• Best Documentary
Nominees: Exit through the Gift Shop, Gasland, Inside Job, Restrepo and Waste Land
Who will win: Inside Job. I say this with only marginal confidence. I tend to think that “the war” (as represented in this category by Restrepo) isn’t the hot-button issue it once was and the other movies don’t have the oomph to overtake this examination of the financial collapse. Having said that, I don’t think Inside Job quite has the oomph it should have. So my vote, if I had one, would go to…
Who should win: Restrepo. I know, I know, you’re not tripping over your shoes to run and see another movie about Afghanistan. But this movie is worth seeking out (it’s now on DVD and iTunes). It perfectly gets at the conditions of modern war-fighting and makes this nearly decade-long conflict seem urgent. And while you’re at it, put Gasland on your list of movies to watch. It is a smart, entertaining and terrifying look at the natural gas industry.
Dark horse: Exit through the Gift Shop. This documentary about street artist Banksy annoyed me to near throwing-something-at-the-TV levels (but I like my TV and it seemed unfair to take this movie out on it) but people, other people, like it, despite its being potentially fictional (and unendurably up its own rear end).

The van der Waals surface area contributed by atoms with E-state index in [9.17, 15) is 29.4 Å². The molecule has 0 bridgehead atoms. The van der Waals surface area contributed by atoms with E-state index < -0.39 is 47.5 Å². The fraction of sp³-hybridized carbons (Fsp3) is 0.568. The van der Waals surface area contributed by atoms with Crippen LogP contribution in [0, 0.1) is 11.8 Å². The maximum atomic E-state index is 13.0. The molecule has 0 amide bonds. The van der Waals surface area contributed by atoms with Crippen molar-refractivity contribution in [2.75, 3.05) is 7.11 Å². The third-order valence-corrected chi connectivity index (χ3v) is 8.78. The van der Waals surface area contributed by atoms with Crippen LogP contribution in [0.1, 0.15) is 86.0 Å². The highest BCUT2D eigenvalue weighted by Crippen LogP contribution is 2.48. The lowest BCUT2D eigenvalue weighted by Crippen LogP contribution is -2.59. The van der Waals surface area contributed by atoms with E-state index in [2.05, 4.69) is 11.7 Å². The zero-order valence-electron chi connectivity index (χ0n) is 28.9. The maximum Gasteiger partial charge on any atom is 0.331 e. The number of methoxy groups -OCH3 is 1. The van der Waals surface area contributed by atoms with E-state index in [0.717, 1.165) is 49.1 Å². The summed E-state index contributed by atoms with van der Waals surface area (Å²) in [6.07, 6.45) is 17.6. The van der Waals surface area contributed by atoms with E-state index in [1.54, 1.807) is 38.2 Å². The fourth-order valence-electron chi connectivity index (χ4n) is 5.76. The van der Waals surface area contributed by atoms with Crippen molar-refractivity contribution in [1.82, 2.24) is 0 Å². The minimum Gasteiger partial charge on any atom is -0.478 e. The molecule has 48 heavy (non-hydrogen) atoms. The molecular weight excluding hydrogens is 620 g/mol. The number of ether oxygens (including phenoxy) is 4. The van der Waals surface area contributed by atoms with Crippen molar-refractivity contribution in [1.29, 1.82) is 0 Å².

Shoulda been a contender: Waiting for “Superman” and Joan Rivers: A Piece of Work. The former was a far better look at pressing issues of the day than Inside Job and the latter was a brilliant, poignant and funny profile of a show biz personality.
• Best Animated Feature
Nominees: Toy Story 3, How to Train Your Dragon, The Illusionist.
Who will win: Toy Story 3. Why not just call it the “Pixar Award for Best Pixar Feature” at this point?
Who should win: Toy Story 3. And not just because it made me cry but also because it was a sweet and charming, fully developed, brilliantly executed movie.
Dark horse: I could say How to Train Your Dragon but seriously, why pretend?
Shoulda been a contender: Despicable Me. This movie had heart and fun and was delightful in a way that How To Train Your Dragon just wasn’t. And, while I may be alone on this, I liked Megamind.